Created and managed by Windward Community College, the Kiaʻi Loko Centre for Limu Research has been awarded the grant from the National Science Foundation’s Tribal Colleges and Universities Program (TCUP).
The centre focuses on applying traditional Native Hawaiian knowledge alongside Western scientific methods to study questions important to Native Hawaiians about limu – which was almost wiped out in the wild by decades of overharvesting and competition from non-native macroalgae species – and the traditional Hawaiian fishpond. Aquacultural practices employed in maintaining healthy fishponds and producing limu are essential aspects of traditional Native Hawaiian lifestyles that contribute to critical contemporary issues, such as food security, biodiversity and cultural perpetuation.
The five-year objectives are to partner with community members, Native Hawaiian cultural experts and STEM professionals in engaging 120 Native Hawaiian high school and college students in culturally relevant STEM courses, student internships and the completion of STEM certificates that prepare students for positions as aquaculture technicians.
“The limu centre builds on the strengths of our Windward side – our community and how we practice laulima (cooperation) to grow our ‘ōpio (young people). Together with our high schools, Pacific American Foundation, Waimānalo Limu Hui, Sea Grant and others, we will grow science that is pili (connected) to who we are and impactful for those we love,” said chancellor Ardis Eschenberg in a press release.
In recent years, interest in algae cultivation has risen for uses such as renewable biofuels, nutraceuticals, human foods, nutritional supplements, livestock and aquaculture feeds, wastewater clean-up and carbon dioxide sequestration. In addition, algae culture promises to support the development of new industries for the state of Hawaii.
“The Kiaʻi Loko Centre for Limu Research will train students to work in an important emerging industry promoting sustainability and self-reliance in these islands,” added Dave Krupp, dean of sciences at Windward CC. “Working with our partners, we will serve our Koʻolaupoko and Koʻolauloa communities to solve issues of concern such as the restoration of native limu to our reefs and elimination of invasive seaweeds.”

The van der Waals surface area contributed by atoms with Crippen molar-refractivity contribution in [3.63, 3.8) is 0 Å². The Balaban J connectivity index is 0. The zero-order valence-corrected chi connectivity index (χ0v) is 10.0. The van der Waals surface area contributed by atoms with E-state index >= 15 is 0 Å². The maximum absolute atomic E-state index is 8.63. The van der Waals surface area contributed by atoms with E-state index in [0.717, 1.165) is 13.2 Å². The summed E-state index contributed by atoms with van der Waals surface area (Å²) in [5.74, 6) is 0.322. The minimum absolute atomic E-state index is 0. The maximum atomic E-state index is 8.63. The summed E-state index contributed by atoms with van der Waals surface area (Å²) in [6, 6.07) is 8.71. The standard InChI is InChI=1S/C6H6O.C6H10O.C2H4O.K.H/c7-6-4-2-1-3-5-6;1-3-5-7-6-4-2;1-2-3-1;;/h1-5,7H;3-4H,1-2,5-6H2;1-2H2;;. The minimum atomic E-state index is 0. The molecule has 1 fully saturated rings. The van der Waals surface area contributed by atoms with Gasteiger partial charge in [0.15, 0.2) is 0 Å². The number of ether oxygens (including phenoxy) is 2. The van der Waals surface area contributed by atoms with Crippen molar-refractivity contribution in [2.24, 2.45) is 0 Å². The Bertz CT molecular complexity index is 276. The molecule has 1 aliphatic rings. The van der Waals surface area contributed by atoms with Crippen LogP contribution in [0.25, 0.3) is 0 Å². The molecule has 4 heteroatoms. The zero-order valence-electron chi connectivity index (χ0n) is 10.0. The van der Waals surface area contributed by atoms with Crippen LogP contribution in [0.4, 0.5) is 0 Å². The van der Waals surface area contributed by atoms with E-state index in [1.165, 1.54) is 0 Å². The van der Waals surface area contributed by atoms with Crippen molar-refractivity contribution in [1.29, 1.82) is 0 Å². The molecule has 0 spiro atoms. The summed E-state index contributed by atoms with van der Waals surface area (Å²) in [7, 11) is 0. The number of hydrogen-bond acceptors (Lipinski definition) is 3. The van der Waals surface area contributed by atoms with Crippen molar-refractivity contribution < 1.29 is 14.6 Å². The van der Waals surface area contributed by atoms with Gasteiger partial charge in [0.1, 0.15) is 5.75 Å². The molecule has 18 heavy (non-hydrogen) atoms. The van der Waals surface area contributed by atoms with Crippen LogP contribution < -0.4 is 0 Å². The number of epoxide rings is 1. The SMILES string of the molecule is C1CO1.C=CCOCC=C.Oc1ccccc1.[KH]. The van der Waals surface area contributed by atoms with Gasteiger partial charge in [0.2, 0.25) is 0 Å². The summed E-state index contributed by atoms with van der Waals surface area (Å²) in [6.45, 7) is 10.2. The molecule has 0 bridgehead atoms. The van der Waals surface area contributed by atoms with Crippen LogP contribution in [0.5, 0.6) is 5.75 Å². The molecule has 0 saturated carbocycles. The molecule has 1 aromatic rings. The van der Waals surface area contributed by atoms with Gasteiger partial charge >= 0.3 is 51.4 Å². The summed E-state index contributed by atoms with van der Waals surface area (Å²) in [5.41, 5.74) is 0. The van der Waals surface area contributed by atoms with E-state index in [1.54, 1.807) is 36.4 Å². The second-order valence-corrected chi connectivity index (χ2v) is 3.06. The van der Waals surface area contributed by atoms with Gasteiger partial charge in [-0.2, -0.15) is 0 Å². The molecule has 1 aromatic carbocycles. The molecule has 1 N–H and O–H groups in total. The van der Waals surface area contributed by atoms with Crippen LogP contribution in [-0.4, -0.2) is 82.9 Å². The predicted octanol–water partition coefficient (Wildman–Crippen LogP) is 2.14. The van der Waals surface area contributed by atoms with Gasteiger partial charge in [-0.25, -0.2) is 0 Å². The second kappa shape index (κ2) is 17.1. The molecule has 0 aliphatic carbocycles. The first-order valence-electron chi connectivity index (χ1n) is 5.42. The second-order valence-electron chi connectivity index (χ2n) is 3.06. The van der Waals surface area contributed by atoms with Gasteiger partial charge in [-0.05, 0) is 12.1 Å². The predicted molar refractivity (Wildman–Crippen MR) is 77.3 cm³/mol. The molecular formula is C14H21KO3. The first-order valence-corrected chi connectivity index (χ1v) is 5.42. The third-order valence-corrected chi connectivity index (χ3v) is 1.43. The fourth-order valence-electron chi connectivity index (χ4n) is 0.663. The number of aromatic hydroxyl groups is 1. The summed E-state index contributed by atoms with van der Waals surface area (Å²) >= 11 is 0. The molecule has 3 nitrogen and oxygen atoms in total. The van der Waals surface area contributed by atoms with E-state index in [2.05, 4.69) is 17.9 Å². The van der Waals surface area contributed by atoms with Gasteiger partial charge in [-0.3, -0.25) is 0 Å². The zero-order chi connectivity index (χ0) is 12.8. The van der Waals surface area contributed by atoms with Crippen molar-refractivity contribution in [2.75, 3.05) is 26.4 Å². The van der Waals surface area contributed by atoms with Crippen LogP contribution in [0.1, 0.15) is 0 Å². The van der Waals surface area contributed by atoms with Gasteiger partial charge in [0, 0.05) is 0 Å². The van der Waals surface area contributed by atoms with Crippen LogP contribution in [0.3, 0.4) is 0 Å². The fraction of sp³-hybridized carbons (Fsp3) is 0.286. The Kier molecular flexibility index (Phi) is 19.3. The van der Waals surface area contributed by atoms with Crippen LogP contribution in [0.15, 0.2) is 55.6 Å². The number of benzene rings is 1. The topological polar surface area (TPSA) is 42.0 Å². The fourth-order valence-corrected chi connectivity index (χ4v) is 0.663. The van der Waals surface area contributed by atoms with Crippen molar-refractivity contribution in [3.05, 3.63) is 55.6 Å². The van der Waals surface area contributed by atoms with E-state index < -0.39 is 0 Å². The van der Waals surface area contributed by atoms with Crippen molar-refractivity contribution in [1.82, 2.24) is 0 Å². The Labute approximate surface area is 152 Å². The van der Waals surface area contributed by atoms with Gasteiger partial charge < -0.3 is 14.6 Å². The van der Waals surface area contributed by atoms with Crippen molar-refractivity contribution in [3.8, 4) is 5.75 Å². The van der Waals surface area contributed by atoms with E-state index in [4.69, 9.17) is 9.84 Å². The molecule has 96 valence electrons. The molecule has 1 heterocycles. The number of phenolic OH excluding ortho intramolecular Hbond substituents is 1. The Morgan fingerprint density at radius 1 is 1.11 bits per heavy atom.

According to a recent survey, there is a significant need in the US for a trained algae-based workforce in both the algae farming and biomanufacturing sectors. And because Hawaii has a unique position in algae cultivation – such as relatively consistent warm temperatures, sunshine, cold deep nutrient-rich ocean water and limited traditional farming resources – most of these algae-based jobs are projected to be located in Hawaii.
“This [grant] is recognition that place-based education can create nationally recognised opportunities for our kids. We have the means and the talent to compete at the highest levels,” concluded Senator Jarrett Keohokalole.
The Kiaʻi Loko Centre for Limu Research has two primary goals:
- advancing cross-disciplinary knowledge of aquaculture and limu ecology in support of community needs; and
- training the next generation of Native Hawaiian STEM professionals knowledgeable in aquaculture and limu ecology.
With these goals in mind, Windward Community College is creating an algae culture pathway as a certificate of competence within the Agripharmatech Certificate of Achievement, providing opportunities to generate a skilled workforce for algae-based bioproducts and other related fields, such as wastewater treatment, biotechnology and multi-trophic aquaculture. This will also serve as a pathway for higher-value credentials and transfer to four-year institutions.
For more information on the grant and Windward Community College's new algae culture pathway, contact Dave Krupp.